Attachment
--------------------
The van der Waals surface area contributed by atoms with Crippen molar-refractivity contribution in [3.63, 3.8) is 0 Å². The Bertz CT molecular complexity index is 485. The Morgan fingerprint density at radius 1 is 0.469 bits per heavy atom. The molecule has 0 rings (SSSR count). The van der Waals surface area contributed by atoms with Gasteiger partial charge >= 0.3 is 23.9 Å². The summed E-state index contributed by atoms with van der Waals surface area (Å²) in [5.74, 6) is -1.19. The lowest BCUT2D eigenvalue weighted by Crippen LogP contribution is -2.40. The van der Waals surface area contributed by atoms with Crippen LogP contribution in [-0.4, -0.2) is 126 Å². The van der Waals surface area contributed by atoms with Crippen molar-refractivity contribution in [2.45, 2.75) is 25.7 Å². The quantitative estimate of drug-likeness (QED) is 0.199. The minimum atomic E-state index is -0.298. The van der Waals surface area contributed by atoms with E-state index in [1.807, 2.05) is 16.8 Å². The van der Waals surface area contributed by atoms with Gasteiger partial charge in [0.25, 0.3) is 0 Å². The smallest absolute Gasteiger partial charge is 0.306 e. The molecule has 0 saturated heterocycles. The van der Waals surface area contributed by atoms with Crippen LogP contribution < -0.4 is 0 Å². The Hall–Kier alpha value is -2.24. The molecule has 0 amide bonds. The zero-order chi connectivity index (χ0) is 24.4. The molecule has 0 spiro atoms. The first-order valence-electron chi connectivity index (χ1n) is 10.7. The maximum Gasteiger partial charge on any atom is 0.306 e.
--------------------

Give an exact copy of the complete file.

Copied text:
The van der Waals surface area contributed by atoms with Crippen molar-refractivity contribution in [3.63, 3.8) is 0 Å². The Bertz CT molecular complexity index is 485. The Morgan fingerprint density at radius 1 is 0.469 bits per heavy atom. The molecule has 0 rings (SSSR count). The van der Waals surface area contributed by atoms with Gasteiger partial charge >= 0.3 is 23.9 Å². The summed E-state index contributed by atoms with van der Waals surface area (Å²) in [5.74, 6) is -1.19. The lowest BCUT2D eigenvalue weighted by Crippen LogP contribution is -2.40. The van der Waals surface area contributed by atoms with Crippen LogP contribution in [-0.4, -0.2) is 126 Å². The van der Waals surface area contributed by atoms with Crippen molar-refractivity contribution in [2.45, 2.75) is 25.7 Å². The quantitative estimate of drug-likeness (QED) is 0.199. The minimum atomic E-state index is -0.298. The van der Waals surface area contributed by atoms with E-state index in [1.807, 2.05) is 16.8 Å². The van der Waals surface area contributed by atoms with Gasteiger partial charge in [0.25, 0.3) is 0 Å². The smallest absolute Gasteiger partial charge is 0.306 e. The molecule has 0 saturated heterocycles. The van der Waals surface area contributed by atoms with Crippen LogP contribution < -0.4 is 0 Å². The Hall–Kier alpha value is -2.24. The molecule has 0 amide bonds. The zero-order chi connectivity index (χ0) is 24.4. The molecule has 0 spiro atoms. The first-order valence-electron chi connectivity index (χ1n) is 10.7. The maximum Gasteiger partial charge on any atom is 0.306 e.